On July 10, 2024
Opinions

Rising health care costs, rising taxes, we are not powerless

By Doug Hoffer, Vermont State Auditor

The 2024 legislative session started and finished the same way — with universal concern about significant looming educational tax increases. Original estimates indicated average property tax bills could rise 18.5% for the upcoming year. In the end, using one-time stop-gap funding that defers the financial reckoning to future years, the actual increase was lowered to a still-significant 13.8%.

A primary driver of rising education costs (and the taxes that pay for them)? Teacher health care costs. Just this year, they’re estimated to grow a staggering 16%. 

It doesn’t need to be liBoth the state employee and teacher health care plans pay a wide range of prices for the exact same procedures.ke this.

In 2021, my office recommended to the governor and the Legislature a strategy used by other states: reference-based pricing, which would lower these costs, and which could be applied to both teacher health care and state employee health care. 

Unfortunately, until this year even efforts to study this approach have been denied. Three years later, the opportunity for savings are even larger, and the costs to Vermont taxpayers of policymakers’ inaction mount by the tens of millions of dollars.

You may be wondering how much teacher health care costs are to begin with. 

According to the Vermont Education Health Initiative, through which most teachers receive their health benefit, the plan’s costs grew from $194 million in FY10 to approximately $266 million in FY23. FY24 costs are expected to exceed $300 million, and that does not include the state’s share of most retired teachers’ health benefits.

State employee health care faces the same pressures. Total spending for the Vermont state employee health plan has, with the exception of a Covid-related dip in 2020, risen consistently and dramatically since 2010. 

In 2023 it jumped by the highest single year amount ever to $196.6 million. The cost of the state employee plan has now grown by 109% since 2010, while the number of covered lives has grown just 19% in the same time period. These figures do not include prescription drug costs, which rose from $22.9 million in 2010 to $59.2 million in 2023.

Must these price increases eat into public education and services, or result in large tax increases? 

The short answer is “no.”

Our 2021 report projected that reference-based pricing could save as much as $16.3 million each year just for the state employee health plan. Given its larger size and costs, even larger annual savings would be possible in teacher health care.

How would “reference-based pricing” work? 

In the simplest terms, reference-based pricing establishes a fair price for a particular medical service, and then pays only that amount (or a fixed percentage of it) to any provider performing the services for people on the health plan. In other words, it sets a maximum price for which the plan will pay for a service rather than merely paying the byzantine prices negotiated by insurance companies and hospitals regardless of whether they are excessive.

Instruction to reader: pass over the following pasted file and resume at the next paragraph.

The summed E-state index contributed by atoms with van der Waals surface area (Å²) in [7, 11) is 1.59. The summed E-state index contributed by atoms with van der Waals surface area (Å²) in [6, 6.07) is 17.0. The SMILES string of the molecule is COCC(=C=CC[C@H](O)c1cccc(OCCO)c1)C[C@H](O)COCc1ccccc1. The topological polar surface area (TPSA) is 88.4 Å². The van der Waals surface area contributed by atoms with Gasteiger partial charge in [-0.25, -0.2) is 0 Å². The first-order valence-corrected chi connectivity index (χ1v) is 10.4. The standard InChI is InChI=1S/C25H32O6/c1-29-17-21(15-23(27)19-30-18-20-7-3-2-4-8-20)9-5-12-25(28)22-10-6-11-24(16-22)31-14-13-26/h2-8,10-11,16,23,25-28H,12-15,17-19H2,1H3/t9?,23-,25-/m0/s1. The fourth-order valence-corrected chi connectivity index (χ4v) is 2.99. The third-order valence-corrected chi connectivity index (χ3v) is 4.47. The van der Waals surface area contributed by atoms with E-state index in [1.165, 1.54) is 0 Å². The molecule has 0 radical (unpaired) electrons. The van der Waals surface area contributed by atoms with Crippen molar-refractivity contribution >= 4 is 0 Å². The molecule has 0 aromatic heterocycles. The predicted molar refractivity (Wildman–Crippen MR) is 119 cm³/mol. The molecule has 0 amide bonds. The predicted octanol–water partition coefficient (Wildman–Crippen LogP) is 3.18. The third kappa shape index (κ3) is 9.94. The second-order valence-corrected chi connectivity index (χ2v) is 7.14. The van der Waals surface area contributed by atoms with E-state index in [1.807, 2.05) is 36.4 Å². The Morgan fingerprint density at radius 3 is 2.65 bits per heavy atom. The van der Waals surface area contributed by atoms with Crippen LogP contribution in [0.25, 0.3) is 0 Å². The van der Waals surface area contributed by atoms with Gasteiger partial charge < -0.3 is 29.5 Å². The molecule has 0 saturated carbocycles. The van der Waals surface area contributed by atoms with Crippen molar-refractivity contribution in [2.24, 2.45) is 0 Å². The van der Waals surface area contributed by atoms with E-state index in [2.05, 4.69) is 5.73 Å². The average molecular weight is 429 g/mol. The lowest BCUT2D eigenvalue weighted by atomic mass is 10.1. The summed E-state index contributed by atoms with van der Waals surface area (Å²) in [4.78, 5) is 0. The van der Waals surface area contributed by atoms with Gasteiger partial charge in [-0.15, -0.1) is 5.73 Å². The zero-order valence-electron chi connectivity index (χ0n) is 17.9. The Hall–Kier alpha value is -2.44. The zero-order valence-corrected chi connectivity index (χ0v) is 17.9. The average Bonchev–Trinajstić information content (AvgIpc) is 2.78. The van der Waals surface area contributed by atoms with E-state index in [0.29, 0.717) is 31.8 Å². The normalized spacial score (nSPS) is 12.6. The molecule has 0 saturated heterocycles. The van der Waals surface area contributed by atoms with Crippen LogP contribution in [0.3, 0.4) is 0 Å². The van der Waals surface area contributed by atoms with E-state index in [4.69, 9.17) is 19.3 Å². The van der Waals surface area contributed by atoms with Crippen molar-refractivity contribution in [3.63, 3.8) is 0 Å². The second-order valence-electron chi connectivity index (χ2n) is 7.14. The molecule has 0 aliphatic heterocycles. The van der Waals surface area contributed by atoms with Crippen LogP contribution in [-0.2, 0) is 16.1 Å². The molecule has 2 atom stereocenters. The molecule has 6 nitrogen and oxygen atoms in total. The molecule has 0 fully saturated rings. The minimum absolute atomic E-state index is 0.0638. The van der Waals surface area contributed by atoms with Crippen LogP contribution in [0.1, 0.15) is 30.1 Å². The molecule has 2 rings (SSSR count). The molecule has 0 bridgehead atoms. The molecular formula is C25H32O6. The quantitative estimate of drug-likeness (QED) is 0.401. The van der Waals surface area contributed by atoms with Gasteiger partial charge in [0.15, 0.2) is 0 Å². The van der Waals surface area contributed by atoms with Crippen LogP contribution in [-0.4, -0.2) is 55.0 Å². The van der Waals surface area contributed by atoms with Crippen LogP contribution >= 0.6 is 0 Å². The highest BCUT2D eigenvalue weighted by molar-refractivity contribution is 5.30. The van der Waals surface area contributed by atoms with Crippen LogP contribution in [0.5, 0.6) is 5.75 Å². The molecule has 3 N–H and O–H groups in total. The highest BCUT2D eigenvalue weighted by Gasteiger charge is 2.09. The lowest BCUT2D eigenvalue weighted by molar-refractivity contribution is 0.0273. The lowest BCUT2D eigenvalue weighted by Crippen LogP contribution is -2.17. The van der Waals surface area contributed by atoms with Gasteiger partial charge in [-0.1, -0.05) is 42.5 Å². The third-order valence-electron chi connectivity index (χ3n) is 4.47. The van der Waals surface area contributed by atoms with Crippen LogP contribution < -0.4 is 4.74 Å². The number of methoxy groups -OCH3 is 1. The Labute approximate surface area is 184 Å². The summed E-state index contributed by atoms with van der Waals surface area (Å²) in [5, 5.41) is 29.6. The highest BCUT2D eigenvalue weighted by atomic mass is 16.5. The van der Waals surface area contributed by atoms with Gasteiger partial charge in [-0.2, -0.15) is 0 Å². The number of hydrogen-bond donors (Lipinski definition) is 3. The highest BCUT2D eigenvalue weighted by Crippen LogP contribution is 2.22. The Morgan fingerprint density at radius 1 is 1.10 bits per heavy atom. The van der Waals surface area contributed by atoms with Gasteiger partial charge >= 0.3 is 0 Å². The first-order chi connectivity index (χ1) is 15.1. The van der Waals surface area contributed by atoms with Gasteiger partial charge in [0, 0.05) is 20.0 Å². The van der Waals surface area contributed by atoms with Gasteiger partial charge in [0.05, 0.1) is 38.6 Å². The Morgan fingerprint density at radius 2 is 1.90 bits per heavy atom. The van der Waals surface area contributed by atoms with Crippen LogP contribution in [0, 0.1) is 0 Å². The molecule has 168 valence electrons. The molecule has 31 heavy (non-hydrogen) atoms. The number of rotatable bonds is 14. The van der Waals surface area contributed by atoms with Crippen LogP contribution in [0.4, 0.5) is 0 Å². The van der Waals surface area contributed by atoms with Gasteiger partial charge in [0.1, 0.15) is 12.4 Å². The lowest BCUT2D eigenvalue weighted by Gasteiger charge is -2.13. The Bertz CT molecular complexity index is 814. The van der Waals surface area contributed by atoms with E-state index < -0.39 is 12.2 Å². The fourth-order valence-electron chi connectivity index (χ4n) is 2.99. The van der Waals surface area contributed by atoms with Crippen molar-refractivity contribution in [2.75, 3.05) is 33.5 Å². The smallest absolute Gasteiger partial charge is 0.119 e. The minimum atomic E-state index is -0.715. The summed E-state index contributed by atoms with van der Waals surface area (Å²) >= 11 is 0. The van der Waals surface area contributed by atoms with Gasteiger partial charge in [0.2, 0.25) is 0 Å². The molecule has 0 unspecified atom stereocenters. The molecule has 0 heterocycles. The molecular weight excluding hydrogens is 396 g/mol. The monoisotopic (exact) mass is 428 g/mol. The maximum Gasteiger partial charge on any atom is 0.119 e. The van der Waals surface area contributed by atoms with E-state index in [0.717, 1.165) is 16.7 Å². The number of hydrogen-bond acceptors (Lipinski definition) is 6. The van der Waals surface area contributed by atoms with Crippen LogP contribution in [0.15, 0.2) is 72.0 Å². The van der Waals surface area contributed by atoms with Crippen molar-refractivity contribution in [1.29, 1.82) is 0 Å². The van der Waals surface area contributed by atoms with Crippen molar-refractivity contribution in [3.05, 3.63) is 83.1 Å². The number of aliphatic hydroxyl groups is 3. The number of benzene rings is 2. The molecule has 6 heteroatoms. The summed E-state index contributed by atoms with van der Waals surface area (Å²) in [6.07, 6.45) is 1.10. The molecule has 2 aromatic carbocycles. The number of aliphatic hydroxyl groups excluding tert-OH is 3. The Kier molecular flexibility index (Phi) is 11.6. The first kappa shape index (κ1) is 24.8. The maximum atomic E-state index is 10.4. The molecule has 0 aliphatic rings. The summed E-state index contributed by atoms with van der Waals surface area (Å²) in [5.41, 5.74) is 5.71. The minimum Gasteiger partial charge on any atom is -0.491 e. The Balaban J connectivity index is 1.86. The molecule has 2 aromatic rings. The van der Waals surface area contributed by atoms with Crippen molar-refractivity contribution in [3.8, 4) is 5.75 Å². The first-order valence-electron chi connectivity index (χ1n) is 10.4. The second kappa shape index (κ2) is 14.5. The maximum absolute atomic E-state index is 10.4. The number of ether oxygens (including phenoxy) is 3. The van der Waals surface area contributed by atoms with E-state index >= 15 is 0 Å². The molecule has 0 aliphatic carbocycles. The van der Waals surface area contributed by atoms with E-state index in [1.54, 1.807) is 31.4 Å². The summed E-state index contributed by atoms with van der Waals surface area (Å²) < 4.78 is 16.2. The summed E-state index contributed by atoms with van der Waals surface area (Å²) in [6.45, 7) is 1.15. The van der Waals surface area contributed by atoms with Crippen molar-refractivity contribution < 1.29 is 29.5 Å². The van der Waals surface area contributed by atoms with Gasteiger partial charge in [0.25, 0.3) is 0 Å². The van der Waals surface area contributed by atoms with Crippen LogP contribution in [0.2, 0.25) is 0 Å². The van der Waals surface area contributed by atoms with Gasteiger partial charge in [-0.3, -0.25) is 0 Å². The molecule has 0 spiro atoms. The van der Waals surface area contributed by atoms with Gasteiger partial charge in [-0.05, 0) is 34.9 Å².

What’s the problem reference-based pricing solves? 

Both the state employee and teacher health care plans pay a wide range of prices for the exact same procedures to the state’s hospitals. For example, we found that the difference between the highest priced provider for a CT scan received 5.8 times more than the lowest priced provider!

A study of reference-based pricing in Vermont has finally been approved and will be released by December.

The state is self-insured, which means that it pays a la carte for every medical service utilized by a state employee. When a state employee unknowingly chooses a relatively high-priced provider, the taxpayer funded plan pays the high price; when the same employee chooses a lower-priced provider, the plan saves money.

Have any other states adopted reference-based pricing
and, if so, has it worked? 

Yes, and a resounding yes.

The state of Montana has used reference-based pricing for inpatient and outpatient services at acute care hospitals for their state employees since 2017. Independent researchers determined Montana saved $47.8 million in state fiscal years 2017 to 2019 (avg. $15.9m per year).

The state of Oregon has reported on its experience with reference-based pricing for state employees and teachers. The audit they conducted based upon 2021 claims estimated $112.7 million in savings for their plan due to reference based pricing.

In both states, there was no reduction in health care choice for state employees or teachers, and no observed impact on hospital operations.

A study of reference-based pricing in Vermont has finally been approved and will be released by December. If Montana and Oregon are illustrative, we can expect interest groups to fight this important cost-saving reform. But if Vermont chooses to pursue this strategy, and the Scott administration, the Legislature, school administrators, and the unions representing the state employees and state teachers resist the guardians of the status quo, the taxpayers they serve will reap significant financial benefits.

In short, we do not have to sit by and let health care cost increases raise taxes and strain public education and state budgets.

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